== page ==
Don’t Nudge Me: The Limits of Behavioral Economics in Medicine

Whenever I talk to physicians about outcomes that are worse than you’d expect, they are quick to point out that noncompliance — when a patient does not follow a course of treatment — is a major problem.

Sometimes prescriptions aren’t filled. Other times they are, but patients don’t take the drugs as prescribed. All of this can lead to more than 100,000 deaths a year.

thorough review published in The New England Journal of Medicine about a decade ago estimated that up to two-thirds of medication-related hospital admissions in the United States were because of noncompliance, at a cost of about $100 billion a year. These included treatments for H.I.V., high blood pressure, mental health and childhood illnesses (it can be difficult to get children to take their medicine, too).

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NIH SOBC Program FOAs: Announcement

The NIH SOBC Common Fund Program held two Technical Assistance Webinars in October for the Program’s current Funding Opportunity Announcements (FOAs) in one of the two Science Of Behavior Change (SOBC) Technical Assistance Webinars for the Program’s current Funding Opportunity Announcements (FOAs). A list of all the FAQs generated from both webinars, a link to a recording of the October 26, 2017 webinar, and a transcript will be posted on the SOBC Common Fund website soon. A link to the webinar recording, transcript, and FAQs is also provided below. Note that the audio begins at about 3.5 minutes.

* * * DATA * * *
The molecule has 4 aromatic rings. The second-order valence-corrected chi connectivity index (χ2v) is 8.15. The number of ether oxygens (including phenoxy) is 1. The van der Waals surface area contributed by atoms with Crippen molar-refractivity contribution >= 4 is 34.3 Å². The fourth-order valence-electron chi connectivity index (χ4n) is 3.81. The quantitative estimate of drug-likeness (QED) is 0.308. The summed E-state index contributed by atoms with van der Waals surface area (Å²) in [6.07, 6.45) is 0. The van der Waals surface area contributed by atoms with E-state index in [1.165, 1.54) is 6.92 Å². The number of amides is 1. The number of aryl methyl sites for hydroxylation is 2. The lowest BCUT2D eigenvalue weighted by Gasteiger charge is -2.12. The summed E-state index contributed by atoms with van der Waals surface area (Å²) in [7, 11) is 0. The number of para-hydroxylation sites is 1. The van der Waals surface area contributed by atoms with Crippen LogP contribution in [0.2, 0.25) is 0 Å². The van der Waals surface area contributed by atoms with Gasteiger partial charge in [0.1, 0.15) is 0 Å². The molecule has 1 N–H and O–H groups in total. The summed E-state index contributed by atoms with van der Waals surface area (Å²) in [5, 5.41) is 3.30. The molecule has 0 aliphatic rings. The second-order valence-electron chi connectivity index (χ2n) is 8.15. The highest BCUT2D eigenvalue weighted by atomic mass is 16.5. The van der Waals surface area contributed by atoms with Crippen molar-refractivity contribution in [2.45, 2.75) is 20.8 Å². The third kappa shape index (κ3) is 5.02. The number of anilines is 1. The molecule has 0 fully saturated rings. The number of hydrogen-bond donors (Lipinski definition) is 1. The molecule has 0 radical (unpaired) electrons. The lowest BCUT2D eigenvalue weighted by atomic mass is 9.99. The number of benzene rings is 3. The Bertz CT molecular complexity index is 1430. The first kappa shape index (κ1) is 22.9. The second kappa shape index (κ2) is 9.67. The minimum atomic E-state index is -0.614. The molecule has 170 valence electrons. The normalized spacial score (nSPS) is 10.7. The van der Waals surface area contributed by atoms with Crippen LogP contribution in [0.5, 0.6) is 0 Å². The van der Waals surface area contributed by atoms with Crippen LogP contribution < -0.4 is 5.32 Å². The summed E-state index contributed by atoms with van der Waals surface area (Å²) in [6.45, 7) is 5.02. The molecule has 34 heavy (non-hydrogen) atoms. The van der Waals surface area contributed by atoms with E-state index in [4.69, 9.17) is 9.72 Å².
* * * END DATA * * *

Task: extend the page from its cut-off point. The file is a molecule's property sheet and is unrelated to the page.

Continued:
As a reminder, please check the “Coming Soon Measures” list on the SOBC Measures Repository page. We expect in total more than 100 measures to be available prior to the receipt date for the FOAs, including additional measures in the interpersonal and social processes and stress reactivity and stress resilience domains.


Webinar Recording:  https://nih.webex.com/nih/ldr.php?RCID=129ee916f4eeaf1ee644086197417364

Webinar Recording and Transcript Access:  https://commonfund.nih.gov/behaviorchange/webinar

FY18 FOAs FAQs:  https://commonfund.nih.gov/behaviorchange/faq17

 

EHPS Interview with Dr. Jennifer Sumner